Towards a Fairer Future

An Activist Model of Black Girl Leadership

in Girlhood Studies
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  • 1 University of Maryland, Baltimore County; Towson University; Trinity Washington University (USA) clcook@towson.edu
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Abstract

In the study on which this article is based, I examine the correlation between the number of Black girls in leadership programs and the number of Black female leaders in nonprofit organizations. I carried out research on Black girl leadership to understand the shortcomings of programs meant to teach Black girls appropriate leadership skills and I conducted interviews with female leaders to determine the hurdles faced by Black women trying to obtain leadership roles in the nonprofit sector. My findings show that there is a disconnect between Black and white women in leadership roles and that impediments for Black women affect leadership prospects for Black girls. This article is a call to create an activist model that supports the professional trajectories of Black girls.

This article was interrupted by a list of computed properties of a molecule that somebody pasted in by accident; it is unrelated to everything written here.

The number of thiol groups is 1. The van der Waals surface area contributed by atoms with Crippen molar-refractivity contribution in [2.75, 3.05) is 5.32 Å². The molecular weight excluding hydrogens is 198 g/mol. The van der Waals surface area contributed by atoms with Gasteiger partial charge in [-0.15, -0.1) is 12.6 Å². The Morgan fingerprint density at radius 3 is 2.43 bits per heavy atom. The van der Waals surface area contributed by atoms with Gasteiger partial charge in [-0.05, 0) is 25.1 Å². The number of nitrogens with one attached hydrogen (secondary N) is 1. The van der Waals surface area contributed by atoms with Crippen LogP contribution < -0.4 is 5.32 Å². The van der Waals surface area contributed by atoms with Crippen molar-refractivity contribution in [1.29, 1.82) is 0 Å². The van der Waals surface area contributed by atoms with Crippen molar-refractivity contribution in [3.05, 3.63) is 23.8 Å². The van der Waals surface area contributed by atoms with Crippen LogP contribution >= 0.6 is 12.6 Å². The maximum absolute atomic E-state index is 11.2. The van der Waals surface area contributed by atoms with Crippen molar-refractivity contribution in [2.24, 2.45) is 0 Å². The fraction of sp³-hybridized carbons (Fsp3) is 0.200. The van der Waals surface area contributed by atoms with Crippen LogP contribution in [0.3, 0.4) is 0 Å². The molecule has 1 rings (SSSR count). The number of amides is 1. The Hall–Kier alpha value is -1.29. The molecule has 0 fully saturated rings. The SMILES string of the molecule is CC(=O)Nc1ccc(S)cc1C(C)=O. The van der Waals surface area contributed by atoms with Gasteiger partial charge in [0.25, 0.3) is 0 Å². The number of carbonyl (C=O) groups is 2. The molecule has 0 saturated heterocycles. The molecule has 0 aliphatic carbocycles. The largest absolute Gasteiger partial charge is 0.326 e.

Contributor Notes

Courtney Cook (ORCID: 0000-0001-9488-6495) is an Adjunct Professor in Women‘s Studies and Philosophy at the University of Maryland, Baltimore County, Towson University, and Trinity Washington University. She has a Graduate Certificate in Women's Studies from the University of Maryland, College Park and an M.S. in Nonprofit Management from the New School for Public Engagement. Her research interests include Black girlhood, the intersections of race, gender, and class, and the cultural impact of media on race and gender. Email: clcook@towson.edu

Girlhood Studies

An Interdisciplinary Journal

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